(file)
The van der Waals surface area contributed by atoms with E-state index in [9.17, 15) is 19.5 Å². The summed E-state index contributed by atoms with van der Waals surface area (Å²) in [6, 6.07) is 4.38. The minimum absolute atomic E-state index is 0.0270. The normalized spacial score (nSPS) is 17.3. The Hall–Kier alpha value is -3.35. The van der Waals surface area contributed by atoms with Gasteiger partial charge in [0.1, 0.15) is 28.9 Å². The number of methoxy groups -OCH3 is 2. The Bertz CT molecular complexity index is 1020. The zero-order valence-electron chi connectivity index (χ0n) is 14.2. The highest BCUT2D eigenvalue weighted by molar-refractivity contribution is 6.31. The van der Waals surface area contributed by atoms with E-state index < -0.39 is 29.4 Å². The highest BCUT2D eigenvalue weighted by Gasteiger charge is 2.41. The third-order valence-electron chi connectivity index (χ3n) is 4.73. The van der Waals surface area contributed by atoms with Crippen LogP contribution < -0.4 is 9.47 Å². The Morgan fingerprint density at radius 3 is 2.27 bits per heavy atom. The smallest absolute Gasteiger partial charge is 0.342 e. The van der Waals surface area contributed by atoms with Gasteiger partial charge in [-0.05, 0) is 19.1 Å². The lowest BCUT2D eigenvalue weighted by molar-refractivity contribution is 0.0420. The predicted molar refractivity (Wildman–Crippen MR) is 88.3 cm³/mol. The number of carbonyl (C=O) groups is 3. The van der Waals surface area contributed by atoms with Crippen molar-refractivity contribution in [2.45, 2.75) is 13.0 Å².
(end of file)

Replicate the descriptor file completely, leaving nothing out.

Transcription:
The van der Waals surface area contributed by atoms with E-state index in [9.17, 15) is 19.5 Å². The summed E-state index contributed by atoms with van der Waals surface area (Å²) in [6, 6.07) is 4.38. The minimum absolute atomic E-state index is 0.0270. The normalized spacial score (nSPS) is 17.3. The Hall–Kier alpha value is -3.35. The van der Waals surface area contributed by atoms with Gasteiger partial charge in [0.1, 0.15) is 28.9 Å². The number of methoxy groups -OCH3 is 2. The Bertz CT molecular complexity index is 1020. The zero-order valence-electron chi connectivity index (χ0n) is 14.2. The highest BCUT2D eigenvalue weighted by molar-refractivity contribution is 6.31. The van der Waals surface area contributed by atoms with E-state index < -0.39 is 29.4 Å². The highest BCUT2D eigenvalue weighted by Gasteiger charge is 2.41. The third-order valence-electron chi connectivity index (χ3n) is 4.73. The van der Waals surface area contributed by atoms with Crippen LogP contribution < -0.4 is 9.47 Å². The Morgan fingerprint density at radius 3 is 2.27 bits per heavy atom. The smallest absolute Gasteiger partial charge is 0.342 e. The van der Waals surface area contributed by atoms with Gasteiger partial charge in [-0.05, 0) is 19.1 Å². The lowest BCUT2D eigenvalue weighted by molar-refractivity contribution is 0.0420. The predicted molar refractivity (Wildman–Crippen MR) is 88.3 cm³/mol. The number of carbonyl (C=O) groups is 3. The van der Waals surface area contributed by atoms with Crippen molar-refractivity contribution in [2.45, 2.75) is 13.0 Å².